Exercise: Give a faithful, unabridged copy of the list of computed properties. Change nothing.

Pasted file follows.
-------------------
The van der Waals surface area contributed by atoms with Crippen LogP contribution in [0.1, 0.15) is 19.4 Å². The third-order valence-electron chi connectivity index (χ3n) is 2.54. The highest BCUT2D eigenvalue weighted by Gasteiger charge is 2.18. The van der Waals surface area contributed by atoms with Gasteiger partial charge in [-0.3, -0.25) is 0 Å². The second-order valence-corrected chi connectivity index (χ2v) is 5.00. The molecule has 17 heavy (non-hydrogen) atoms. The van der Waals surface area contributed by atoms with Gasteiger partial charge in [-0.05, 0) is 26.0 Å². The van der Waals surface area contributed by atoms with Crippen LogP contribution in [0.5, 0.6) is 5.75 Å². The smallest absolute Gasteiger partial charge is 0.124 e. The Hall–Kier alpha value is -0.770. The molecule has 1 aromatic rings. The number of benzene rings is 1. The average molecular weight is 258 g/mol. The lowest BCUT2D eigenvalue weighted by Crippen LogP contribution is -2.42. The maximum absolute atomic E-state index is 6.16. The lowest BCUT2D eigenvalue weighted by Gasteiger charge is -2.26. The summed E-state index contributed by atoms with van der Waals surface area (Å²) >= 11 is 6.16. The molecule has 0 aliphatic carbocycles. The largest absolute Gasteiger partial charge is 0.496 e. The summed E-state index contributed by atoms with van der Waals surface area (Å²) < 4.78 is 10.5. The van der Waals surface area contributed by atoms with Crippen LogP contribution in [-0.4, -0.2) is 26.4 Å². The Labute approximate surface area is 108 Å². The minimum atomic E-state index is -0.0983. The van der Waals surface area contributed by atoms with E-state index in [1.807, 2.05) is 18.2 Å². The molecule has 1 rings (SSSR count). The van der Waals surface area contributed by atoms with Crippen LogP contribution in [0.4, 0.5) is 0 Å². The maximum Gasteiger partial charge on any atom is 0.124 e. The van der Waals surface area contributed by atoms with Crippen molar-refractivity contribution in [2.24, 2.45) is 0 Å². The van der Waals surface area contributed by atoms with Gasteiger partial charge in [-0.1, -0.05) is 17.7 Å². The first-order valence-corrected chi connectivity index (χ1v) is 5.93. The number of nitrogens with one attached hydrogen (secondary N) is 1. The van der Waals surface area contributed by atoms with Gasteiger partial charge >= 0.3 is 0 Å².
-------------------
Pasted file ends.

The van der Waals surface area contributed by atoms with Crippen LogP contribution in [0.1, 0.15) is 19.4 Å². The third-order valence-electron chi connectivity index (χ3n) is 2.54. The highest BCUT2D eigenvalue weighted by Gasteiger charge is 2.18. The van der Waals surface area contributed by atoms with Gasteiger partial charge in [-0.3, -0.25) is 0 Å². The second-order valence-corrected chi connectivity index (χ2v) is 5.00. The molecule has 17 heavy (non-hydrogen) atoms. The van der Waals surface area contributed by atoms with Gasteiger partial charge in [-0.05, 0) is 26.0 Å². The van der Waals surface area contributed by atoms with Crippen LogP contribution in [0.5, 0.6) is 5.75 Å². The smallest absolute Gasteiger partial charge is 0.124 e. The Hall–Kier alpha value is -0.770. The molecule has 1 aromatic rings. The number of benzene rings is 1. The average molecular weight is 258 g/mol. The lowest BCUT2D eigenvalue weighted by Crippen LogP contribution is -2.42. The maximum absolute atomic E-state index is 6.16. The lowest BCUT2D eigenvalue weighted by Gasteiger charge is -2.26. The summed E-state index contributed by atoms with van der Waals surface area (Å²) >= 11 is 6.16. The molecule has 0 aliphatic carbocycles. The largest absolute Gasteiger partial charge is 0.496 e. The summed E-state index contributed by atoms with van der Waals surface area (Å²) < 4.78 is 10.5. The van der Waals surface area contributed by atoms with Crippen LogP contribution in [-0.4, -0.2) is 26.4 Å². The Labute approximate surface area is 108 Å². The minimum atomic E-state index is -0.0983. The van der Waals surface area contributed by atoms with E-state index in [1.807, 2.05) is 18.2 Å². The molecule has 1 rings (SSSR count). The van der Waals surface area contributed by atoms with Crippen LogP contribution in [0.4, 0.5) is 0 Å². The maximum Gasteiger partial charge on any atom is 0.124 e. The van der Waals surface area contributed by atoms with Crippen molar-refractivity contribution in [2.24, 2.45) is 0 Å². The van der Waals surface area contributed by atoms with Gasteiger partial charge in [-0.1, -0.05) is 17.7 Å². The first-order valence-corrected chi connectivity index (χ1v) is 5.93. The number of nitrogens with one attached hydrogen (secondary N) is 1. The van der Waals surface area contributed by atoms with Gasteiger partial charge >= 0.3 is 0 Å².